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Jean Piaget

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Nichole Dawn

on 27 November 2012

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Transcript of Jean Piaget

Jean Piaget's Presentation By: Nichole Valerio Theory of Cognitive Development Piaget's cognitive development theory is based on how children learn and think Piaget's First Stage Sensorimotor Stage Piaget's Second Stage Preoperational Stage Piaget's Third Stage Concrete Operations Piaget's Fourth Stage Formal Operations Jean Piaget Assimilation Equilibration Disequilibrium Cognitive Development Accommodation Sensorimotor Preoperational Concrete Formal intellectual growth Schema mental road maps knowledge Theory Psychology logical thinking biological Education Infants Children Adults Experinece Cognition Development Sequence Discovery Learning Readiness maturation Environment Thinking Reasoning Discrepancies interactions process Concepts stages object permanence egocentrism Abstract Ideas Research interviews conservation Parent Child This is what a "dog" looks like Dog A child begins to develop an understanding of what a dog is from a picture book *Ears
*Four Legs
* Tail Dog Dog The child is actively constructing a "Schema" about dogs The child experiences "Disequilibrium" The child "Assimilates" the information and returns to a state of "Equilibrium" The "Assimilation" process continues as the child expands her understanding of what a dog is by observing one in the park. * Ears
* Four Legs
* Tail Dog Dog The child experiences "disequilibrium." Her "schema" about dogs does not include: barking, furry, or licking "Bark" "Bark" Dog:
* Ears
* Four Legs
*Tail Disequilibrium:
*Licks? Dog? While the child is in a state of "disequilibrium"
she is actively constructing meaning. She is building "schema" or adding information to existing schema. The child seeks reinforcement from her parent Dog The parent affirms and reinforces the new information. "Assimilation" is occurring. "Disequilibrium" resolved. "Schema" is organized to incorporate new information *Fours Legs
*Licks Dog Dog Child return to a state of "equilibrium" Piaget theorized that cognitive development is about a child constructing a mental model of the world. According to Piaget, certain ways of thinking that are quite simple for an adult, are not so simple for a child. Piaget's Four States of Cognitive Development For example, Piaget asked a 9-year old:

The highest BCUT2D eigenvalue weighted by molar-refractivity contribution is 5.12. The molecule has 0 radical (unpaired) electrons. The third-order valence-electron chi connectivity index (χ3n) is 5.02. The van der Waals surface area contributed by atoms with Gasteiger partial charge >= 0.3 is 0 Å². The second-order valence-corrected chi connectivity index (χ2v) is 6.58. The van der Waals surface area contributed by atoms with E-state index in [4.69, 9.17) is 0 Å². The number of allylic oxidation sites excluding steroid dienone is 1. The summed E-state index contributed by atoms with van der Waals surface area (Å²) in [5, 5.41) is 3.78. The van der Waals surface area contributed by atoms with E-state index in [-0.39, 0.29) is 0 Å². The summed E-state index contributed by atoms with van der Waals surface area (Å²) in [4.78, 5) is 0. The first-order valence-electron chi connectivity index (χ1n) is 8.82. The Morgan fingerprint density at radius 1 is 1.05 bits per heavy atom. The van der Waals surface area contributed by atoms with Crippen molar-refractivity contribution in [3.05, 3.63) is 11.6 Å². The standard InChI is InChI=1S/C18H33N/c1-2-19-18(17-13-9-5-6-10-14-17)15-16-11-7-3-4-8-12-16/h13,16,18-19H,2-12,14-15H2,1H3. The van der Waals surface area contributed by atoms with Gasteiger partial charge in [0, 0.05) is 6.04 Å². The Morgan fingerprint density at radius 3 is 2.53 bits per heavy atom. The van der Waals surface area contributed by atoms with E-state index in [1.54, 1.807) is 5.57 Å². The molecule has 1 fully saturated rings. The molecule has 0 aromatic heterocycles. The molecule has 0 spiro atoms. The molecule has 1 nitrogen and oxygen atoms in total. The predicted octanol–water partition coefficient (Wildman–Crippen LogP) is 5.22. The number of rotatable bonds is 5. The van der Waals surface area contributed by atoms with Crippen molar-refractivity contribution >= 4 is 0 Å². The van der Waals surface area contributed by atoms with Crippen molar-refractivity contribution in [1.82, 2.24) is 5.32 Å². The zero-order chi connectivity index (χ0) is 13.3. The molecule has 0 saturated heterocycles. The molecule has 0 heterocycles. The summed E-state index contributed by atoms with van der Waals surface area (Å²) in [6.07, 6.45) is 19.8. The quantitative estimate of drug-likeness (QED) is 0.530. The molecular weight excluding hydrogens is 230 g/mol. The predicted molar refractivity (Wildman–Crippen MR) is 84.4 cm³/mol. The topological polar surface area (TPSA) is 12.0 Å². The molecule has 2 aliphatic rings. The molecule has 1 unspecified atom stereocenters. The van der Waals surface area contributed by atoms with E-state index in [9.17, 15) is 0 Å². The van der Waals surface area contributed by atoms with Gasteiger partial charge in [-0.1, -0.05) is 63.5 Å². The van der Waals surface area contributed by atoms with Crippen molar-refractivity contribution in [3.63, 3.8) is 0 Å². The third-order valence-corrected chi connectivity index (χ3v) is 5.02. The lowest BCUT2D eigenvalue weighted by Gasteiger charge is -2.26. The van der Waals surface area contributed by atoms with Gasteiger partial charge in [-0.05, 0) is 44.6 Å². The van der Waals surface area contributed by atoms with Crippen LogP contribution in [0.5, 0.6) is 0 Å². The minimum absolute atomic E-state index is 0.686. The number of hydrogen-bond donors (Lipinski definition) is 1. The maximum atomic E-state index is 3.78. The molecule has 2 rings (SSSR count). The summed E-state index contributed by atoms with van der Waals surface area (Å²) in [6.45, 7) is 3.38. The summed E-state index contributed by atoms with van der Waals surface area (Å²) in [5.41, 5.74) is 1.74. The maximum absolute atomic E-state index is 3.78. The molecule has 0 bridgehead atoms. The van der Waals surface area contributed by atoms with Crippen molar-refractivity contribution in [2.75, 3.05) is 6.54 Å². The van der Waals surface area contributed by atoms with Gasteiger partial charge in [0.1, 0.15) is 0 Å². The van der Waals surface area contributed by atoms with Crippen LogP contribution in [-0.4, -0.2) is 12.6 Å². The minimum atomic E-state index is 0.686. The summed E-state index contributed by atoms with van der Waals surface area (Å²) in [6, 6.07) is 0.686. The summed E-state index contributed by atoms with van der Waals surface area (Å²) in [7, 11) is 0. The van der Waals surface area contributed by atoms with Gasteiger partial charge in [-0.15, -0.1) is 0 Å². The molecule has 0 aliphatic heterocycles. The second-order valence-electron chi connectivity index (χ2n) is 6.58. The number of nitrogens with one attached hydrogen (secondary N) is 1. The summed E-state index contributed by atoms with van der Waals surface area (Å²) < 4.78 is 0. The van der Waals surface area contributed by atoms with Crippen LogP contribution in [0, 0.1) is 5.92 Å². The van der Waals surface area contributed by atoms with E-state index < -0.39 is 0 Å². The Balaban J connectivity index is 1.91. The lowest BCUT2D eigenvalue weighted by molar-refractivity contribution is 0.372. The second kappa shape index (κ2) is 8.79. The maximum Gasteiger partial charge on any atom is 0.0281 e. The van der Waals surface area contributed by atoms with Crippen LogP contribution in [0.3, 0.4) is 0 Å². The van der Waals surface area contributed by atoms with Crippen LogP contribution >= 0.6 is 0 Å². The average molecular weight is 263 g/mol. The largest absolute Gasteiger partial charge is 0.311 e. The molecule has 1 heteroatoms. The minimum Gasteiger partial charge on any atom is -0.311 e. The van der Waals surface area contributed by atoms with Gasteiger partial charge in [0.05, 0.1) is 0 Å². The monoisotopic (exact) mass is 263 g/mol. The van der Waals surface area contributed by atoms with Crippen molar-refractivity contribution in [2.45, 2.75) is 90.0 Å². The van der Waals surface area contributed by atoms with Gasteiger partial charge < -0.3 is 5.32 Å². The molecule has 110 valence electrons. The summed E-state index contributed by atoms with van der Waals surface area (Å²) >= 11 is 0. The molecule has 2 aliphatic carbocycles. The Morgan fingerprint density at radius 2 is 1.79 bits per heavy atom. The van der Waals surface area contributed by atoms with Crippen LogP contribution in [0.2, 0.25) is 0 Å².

"What is your nationality?-I am Swiss.-How come?-Because I live in Switzerland.-Are you also Genevan?-No, that's not possible I'm already Swiss I can't also be Genevan (Piaget, 1965/1995, p. 252) Because Piaget’s theory is based on biological maturation the notion of “readiness” is important. According to Piaget’s theory children should not be taught certain concepts until they have reached the appropriate stage of cognitive development.

Piaget believed educators must plan a developmentally appropriate curriculum that enhances logical and conceptual growth. He emphasized the critical role that experiences or interactions with the surrounding environment play on student learning.

Piaget has been influential in developing educational theory. He helped form the theory of Discovery Learning, which is the idea that children learn best through doing and actively exploring. Piaget was the first psychologist to make a systematic study of cognitive development. Before Piaget’s work, the common assumption in psychology was that children were merely less competent thinkers than adults. Piaget showed that children think in strikingly different ways than adults. Resources Piaget, Jean. (1972). The Psychology of the Child. Basic Books. Boeree, George, C. (2006). Jean Piaget. http://webspace.ship.edu/cgboer/piaget.html. McLeod, S. A. (2009). Jean Piaget: Cognitive theory. http://www.simplypsychology.org/piaget.html Piaget, Jean (Uploaded: 2010). Piaget on Piaget: Part 1. Available at: http://www.youtube.com/watch?v=I1JWr4G8YLM. ...and other important stuff Can you be in Pittsburgh, Pennsylvania, and the United States all at the same time? Educational Implications Other Implications Limitation of Piaget's Theory? Cognitive Development & Culture
Underestimating Children's Abilities
The Trouble with Stages
Do we all reach the four stage? A study showed that 50% of undergraduate students fail Piaget's "Formal Operational Tasks" Did you know? Vygotsky & Bruner saw development as continuous rather than in stages like Piaget did. Vygotsky even argued the Piaget ignored the effects that culture may have on development. Piaget’s methods of observation and clinical interviews are subjective some say because Piaget observed alone and generally observed his own children. Some critics claimed Piaget underestimated children’s abilities on his clinical tests because his tests were confusing and difficult to understand. Eggen & Kauchak. (2012). Educational Psychology: Windows on classroom(9th ed.). Prentice Hall. Stages & Characteristics:
Sensorimotor-Moves from reflex actions to goal-directed activity
Preoperational -Has difficulty seeing another person's point of view
Concrete Operational-Understands reversibility
Formal Operational-Becomes a scientific thinker (0-2 years) (2-7 years) (7-11 years) If Kelli is taller than Allie, and Allie is taller than Joe who is the tallest? (11-adults)
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